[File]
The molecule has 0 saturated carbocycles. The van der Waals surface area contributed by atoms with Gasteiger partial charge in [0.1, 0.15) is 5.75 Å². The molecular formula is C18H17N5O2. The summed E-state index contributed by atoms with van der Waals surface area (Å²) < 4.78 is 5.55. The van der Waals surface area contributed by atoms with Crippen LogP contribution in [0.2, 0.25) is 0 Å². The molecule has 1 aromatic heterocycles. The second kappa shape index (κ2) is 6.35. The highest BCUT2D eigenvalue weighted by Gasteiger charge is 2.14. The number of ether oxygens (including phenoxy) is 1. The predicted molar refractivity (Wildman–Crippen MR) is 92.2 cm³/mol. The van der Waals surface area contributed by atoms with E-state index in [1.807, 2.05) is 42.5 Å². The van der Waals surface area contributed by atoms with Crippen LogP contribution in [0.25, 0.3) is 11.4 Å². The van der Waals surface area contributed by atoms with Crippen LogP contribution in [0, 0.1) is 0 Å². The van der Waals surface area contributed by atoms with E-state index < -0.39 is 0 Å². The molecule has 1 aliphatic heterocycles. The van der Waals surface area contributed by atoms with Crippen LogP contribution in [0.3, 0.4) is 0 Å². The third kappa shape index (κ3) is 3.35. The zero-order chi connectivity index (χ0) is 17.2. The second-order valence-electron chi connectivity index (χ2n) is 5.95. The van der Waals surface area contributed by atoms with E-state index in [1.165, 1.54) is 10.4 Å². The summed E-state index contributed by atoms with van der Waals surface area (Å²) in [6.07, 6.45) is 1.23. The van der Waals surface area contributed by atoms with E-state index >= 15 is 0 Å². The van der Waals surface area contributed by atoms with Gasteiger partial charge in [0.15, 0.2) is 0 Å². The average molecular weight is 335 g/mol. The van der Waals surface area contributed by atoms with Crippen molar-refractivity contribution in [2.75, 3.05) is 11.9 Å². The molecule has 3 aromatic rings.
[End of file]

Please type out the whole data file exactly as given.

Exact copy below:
The molecule has 0 saturated carbocycles. The van der Waals surface area contributed by atoms with Gasteiger partial charge in [0.1, 0.15) is 5.75 Å². The molecular formula is C18H17N5O2. The summed E-state index contributed by atoms with van der Waals surface area (Å²) < 4.78 is 5.55. The van der Waals surface area contributed by atoms with Crippen LogP contribution in [0.2, 0.25) is 0 Å². The molecule has 1 aromatic heterocycles. The second kappa shape index (κ2) is 6.35. The highest BCUT2D eigenvalue weighted by Gasteiger charge is 2.14. The number of ether oxygens (including phenoxy) is 1. The predicted molar refractivity (Wildman–Crippen MR) is 92.2 cm³/mol. The van der Waals surface area contributed by atoms with E-state index in [1.807, 2.05) is 42.5 Å². The van der Waals surface area contributed by atoms with Crippen LogP contribution in [0.25, 0.3) is 11.4 Å². The van der Waals surface area contributed by atoms with Crippen LogP contribution in [0, 0.1) is 0 Å². The van der Waals surface area contributed by atoms with E-state index < -0.39 is 0 Å². The molecule has 1 aliphatic heterocycles. The van der Waals surface area contributed by atoms with Crippen LogP contribution in [0.3, 0.4) is 0 Å². The third kappa shape index (κ3) is 3.35. The zero-order chi connectivity index (χ0) is 17.2. The second-order valence-electron chi connectivity index (χ2n) is 5.95. The van der Waals surface area contributed by atoms with E-state index in [1.165, 1.54) is 10.4 Å². The summed E-state index contributed by atoms with van der Waals surface area (Å²) in [6.07, 6.45) is 1.23. The van der Waals surface area contributed by atoms with E-state index >= 15 is 0 Å². The van der Waals surface area contributed by atoms with Gasteiger partial charge in [0.15, 0.2) is 0 Å². The average molecular weight is 335 g/mol. The van der Waals surface area contributed by atoms with Crippen molar-refractivity contribution in [2.75, 3.05) is 11.9 Å². The molecule has 3 aromatic rings.